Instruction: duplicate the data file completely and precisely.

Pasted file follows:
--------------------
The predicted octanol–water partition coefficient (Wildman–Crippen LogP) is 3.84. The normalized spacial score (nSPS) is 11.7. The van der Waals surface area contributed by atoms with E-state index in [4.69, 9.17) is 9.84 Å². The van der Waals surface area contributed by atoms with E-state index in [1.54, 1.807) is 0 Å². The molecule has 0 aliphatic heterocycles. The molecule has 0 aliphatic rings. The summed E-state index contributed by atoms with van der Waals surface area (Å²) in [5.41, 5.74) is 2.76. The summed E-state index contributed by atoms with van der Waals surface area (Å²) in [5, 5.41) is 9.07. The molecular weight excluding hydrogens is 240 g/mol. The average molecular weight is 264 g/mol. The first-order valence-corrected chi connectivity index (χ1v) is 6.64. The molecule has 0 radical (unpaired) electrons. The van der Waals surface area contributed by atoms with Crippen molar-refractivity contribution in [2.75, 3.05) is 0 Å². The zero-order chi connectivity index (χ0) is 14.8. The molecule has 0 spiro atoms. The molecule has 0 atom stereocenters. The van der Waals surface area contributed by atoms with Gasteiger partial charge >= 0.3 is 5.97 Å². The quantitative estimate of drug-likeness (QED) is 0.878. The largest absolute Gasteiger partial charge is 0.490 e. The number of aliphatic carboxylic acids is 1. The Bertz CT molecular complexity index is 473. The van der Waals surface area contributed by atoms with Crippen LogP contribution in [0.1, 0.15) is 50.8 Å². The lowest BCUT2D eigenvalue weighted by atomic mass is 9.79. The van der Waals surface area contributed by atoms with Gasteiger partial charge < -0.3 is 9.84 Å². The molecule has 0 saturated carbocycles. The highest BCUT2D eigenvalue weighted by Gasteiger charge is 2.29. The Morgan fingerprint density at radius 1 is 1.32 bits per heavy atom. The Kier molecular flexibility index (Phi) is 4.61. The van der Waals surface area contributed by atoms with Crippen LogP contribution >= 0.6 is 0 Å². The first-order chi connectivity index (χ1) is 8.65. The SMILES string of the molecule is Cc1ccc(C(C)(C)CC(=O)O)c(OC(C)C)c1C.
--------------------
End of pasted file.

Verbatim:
The predicted octanol–water partition coefficient (Wildman–Crippen LogP) is 3.84. The normalized spacial score (nSPS) is 11.7. The van der Waals surface area contributed by atoms with E-state index in [4.69, 9.17) is 9.84 Å². The van der Waals surface area contributed by atoms with E-state index in [1.54, 1.807) is 0 Å². The molecule has 0 aliphatic heterocycles. The molecule has 0 aliphatic rings. The summed E-state index contributed by atoms with van der Waals surface area (Å²) in [5.41, 5.74) is 2.76. The summed E-state index contributed by atoms with van der Waals surface area (Å²) in [5, 5.41) is 9.07. The molecular weight excluding hydrogens is 240 g/mol. The average molecular weight is 264 g/mol. The first-order valence-corrected chi connectivity index (χ1v) is 6.64. The molecule has 0 radical (unpaired) electrons. The van der Waals surface area contributed by atoms with Crippen molar-refractivity contribution in [2.75, 3.05) is 0 Å². The zero-order chi connectivity index (χ0) is 14.8. The molecule has 0 spiro atoms. The molecule has 0 atom stereocenters. The van der Waals surface area contributed by atoms with Gasteiger partial charge >= 0.3 is 5.97 Å². The quantitative estimate of drug-likeness (QED) is 0.878. The largest absolute Gasteiger partial charge is 0.490 e. The number of aliphatic carboxylic acids is 1. The Bertz CT molecular complexity index is 473. The van der Waals surface area contributed by atoms with Crippen LogP contribution in [0.1, 0.15) is 50.8 Å². The lowest BCUT2D eigenvalue weighted by atomic mass is 9.79. The van der Waals surface area contributed by atoms with Gasteiger partial charge < -0.3 is 9.84 Å². The molecule has 0 saturated carbocycles. The highest BCUT2D eigenvalue weighted by Gasteiger charge is 2.29. The Morgan fingerprint density at radius 1 is 1.32 bits per heavy atom. The Kier molecular flexibility index (Phi) is 4.61. The van der Waals surface area contributed by atoms with Crippen LogP contribution >= 0.6 is 0 Å². The first-order chi connectivity index (χ1) is 8.65. The SMILES string of the molecule is Cc1ccc(C(C)(C)CC(=O)O)c(OC(C)C)c1C.